With “Shrek Forever After,” now available on DVD, the jolly green giant, er, ogre seems to be coming to the end of the road—and a good thing, too. Though it retains some of the wit and originality of the original, now a decade gone, the current number in the series has lost some of the momentum. Like its characters, it has reached a comfortable middle age, so planning to retire feels timely.
After a storybook opening outlining the saga, the scene shifts to Shrek: Family Ogre, father of triplets, happy husband, and tourist attraction. He’s in a rut, longing for the good ol’ days when his roar terrified the townsfolk. Unbeknownst to him, an evil dwarf, Rumpelstiltskin, has vowed revenge for an old defeat at Shrek’s unwitting hands. He tricks the big guy into signing a contract that will allow him to trade one day of his past for his kingdom—but just for a day.
Not exactly a great negotiator, Shrek signs; however, the day he gives up is the day of his birth. Since he was never born, all the good things that his heroic life has brought are gone. (If you’re hearing echoes of “It’s a Wonderful Life,” well, good for you, holiday movie fan.) At first, his dreams seem to come true: children and adults run in terror at his approach, he is left to himself, and even Donkey stops braying at him. In short, as Karen Carpenter sings, he’s on top of the world.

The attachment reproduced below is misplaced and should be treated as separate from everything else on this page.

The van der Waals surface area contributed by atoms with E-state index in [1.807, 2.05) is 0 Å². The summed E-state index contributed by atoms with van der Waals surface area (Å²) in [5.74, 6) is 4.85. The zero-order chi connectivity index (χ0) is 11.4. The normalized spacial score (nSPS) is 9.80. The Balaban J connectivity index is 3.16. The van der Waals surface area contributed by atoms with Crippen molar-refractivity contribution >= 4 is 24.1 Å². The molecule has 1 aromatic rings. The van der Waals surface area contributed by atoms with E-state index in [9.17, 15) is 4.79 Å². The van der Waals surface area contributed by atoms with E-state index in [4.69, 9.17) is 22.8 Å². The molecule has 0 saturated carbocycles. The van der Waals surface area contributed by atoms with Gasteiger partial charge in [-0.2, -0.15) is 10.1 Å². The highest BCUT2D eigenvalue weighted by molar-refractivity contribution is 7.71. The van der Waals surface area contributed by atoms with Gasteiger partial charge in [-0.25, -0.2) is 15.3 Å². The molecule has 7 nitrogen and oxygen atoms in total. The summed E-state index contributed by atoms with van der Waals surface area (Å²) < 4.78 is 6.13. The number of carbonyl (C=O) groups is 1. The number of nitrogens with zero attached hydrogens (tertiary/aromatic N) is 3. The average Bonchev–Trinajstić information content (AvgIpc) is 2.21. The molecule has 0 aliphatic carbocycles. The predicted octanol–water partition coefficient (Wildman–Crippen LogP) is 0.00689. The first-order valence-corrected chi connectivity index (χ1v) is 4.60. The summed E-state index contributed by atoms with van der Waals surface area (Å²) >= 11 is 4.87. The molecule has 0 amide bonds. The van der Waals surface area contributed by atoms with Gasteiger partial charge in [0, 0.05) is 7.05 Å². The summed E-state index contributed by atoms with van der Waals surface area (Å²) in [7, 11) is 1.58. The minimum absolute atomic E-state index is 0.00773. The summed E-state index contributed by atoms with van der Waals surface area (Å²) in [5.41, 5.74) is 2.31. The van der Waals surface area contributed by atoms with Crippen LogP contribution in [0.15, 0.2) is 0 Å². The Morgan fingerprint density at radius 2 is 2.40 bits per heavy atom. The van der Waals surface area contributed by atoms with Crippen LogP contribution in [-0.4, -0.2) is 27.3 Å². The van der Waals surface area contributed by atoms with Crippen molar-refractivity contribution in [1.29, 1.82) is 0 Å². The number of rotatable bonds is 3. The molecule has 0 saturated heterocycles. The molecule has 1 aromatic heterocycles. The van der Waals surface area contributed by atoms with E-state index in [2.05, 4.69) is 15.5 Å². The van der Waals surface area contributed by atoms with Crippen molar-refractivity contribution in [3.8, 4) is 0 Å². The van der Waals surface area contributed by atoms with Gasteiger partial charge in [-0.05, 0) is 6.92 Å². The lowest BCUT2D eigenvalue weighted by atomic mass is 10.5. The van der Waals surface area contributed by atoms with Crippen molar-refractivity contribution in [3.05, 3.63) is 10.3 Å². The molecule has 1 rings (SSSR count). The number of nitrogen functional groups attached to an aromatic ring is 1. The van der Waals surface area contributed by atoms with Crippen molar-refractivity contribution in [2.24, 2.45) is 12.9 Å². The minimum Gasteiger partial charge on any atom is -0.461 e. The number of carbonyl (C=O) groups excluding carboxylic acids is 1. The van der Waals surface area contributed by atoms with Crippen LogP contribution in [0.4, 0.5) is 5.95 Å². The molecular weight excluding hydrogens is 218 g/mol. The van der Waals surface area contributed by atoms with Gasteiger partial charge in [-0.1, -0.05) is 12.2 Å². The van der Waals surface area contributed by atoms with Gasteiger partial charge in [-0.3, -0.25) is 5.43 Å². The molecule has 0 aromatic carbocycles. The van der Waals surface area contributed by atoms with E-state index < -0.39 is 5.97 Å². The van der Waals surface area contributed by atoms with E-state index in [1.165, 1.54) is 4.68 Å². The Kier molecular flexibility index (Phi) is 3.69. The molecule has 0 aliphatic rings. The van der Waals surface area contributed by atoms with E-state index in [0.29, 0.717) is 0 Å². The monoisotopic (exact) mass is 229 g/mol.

But the castle has been taken over by “King” Rumpelstiltskin, a foppish dude who knows how to party with his entourage, consisting almost entirely of witches. Shrek’s getting his place and his family back before the day runs out (there’s an “out clause” in the contract) becomes the main tension. It requires our hero to reforge his alliances with Donkey (Eddy Murphy), Puss in Boots (Antonio Banderas), and even Fiona (Cameron Diaz), who is now the leader of an Ogre Underground that aims to straighten out The Rumple.
The latter third of the movie largely comprises action sequences meant to thrill the young audience. (I didn’t see the 3-D theatrical version—hey, I’m cheap!—but the marks of it are all too clear in the conventional format.) The off-the-wall wit and the originality of the Shrek series largely disappear here, and the fairy-tale ending is totally telegraphed. The well-known actors voicing the animated characters seem a little bored in this latest iteration. My favorite, in fact, was a non-actor: story maven Walt Dohrn, who makes a wonderfully nasty yet wimpy Rumpelstiltskin, a kind of 18th century dandy who comes to power with no idea how to exercise it.
“Shrek Forever After” triumphed at the box office this summer, not surprisingly. It’s rated “PG’ for “mild action, some rude humor, and brief language.” For my money, the humor coulda been ruder and the language less brief—but that’s just me. All but the smallest fry should be OK with this one, with a comforting parental hand to hold as needed. The end credits review the entire series, Nos. 1-4, and seem not to point toward a No. 5. Let it be so.